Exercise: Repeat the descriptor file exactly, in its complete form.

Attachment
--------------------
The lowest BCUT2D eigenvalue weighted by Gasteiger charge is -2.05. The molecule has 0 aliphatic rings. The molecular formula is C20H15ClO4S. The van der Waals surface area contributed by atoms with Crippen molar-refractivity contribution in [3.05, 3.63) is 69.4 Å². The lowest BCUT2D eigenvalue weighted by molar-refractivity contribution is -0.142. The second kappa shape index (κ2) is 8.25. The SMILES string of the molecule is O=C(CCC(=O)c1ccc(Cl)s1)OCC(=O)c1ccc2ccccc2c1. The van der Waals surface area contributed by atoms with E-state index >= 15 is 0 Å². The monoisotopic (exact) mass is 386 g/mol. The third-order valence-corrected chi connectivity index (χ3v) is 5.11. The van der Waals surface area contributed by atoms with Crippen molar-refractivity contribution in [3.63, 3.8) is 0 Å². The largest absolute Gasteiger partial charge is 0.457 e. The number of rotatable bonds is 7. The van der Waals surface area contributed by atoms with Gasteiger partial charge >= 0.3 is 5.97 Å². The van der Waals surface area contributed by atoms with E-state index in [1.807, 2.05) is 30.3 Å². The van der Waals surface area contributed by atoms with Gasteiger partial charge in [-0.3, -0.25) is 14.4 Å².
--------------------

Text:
The lowest BCUT2D eigenvalue weighted by Gasteiger charge is -2.05. The molecule has 0 aliphatic rings. The molecular formula is C20H15ClO4S. The van der Waals surface area contributed by atoms with Crippen molar-refractivity contribution in [3.05, 3.63) is 69.4 Å². The lowest BCUT2D eigenvalue weighted by molar-refractivity contribution is -0.142. The second kappa shape index (κ2) is 8.25. The SMILES string of the molecule is O=C(CCC(=O)c1ccc(Cl)s1)OCC(=O)c1ccc2ccccc2c1. The van der Waals surface area contributed by atoms with E-state index >= 15 is 0 Å². The monoisotopic (exact) mass is 386 g/mol. The third-order valence-corrected chi connectivity index (χ3v) is 5.11. The van der Waals surface area contributed by atoms with Crippen molar-refractivity contribution in [3.63, 3.8) is 0 Å². The largest absolute Gasteiger partial charge is 0.457 e. The number of rotatable bonds is 7. The van der Waals surface area contributed by atoms with Gasteiger partial charge >= 0.3 is 5.97 Å². The van der Waals surface area contributed by atoms with E-state index in [1.807, 2.05) is 30.3 Å². The van der Waals surface area contributed by atoms with Gasteiger partial charge in [-0.3, -0.25) is 14.4 Å².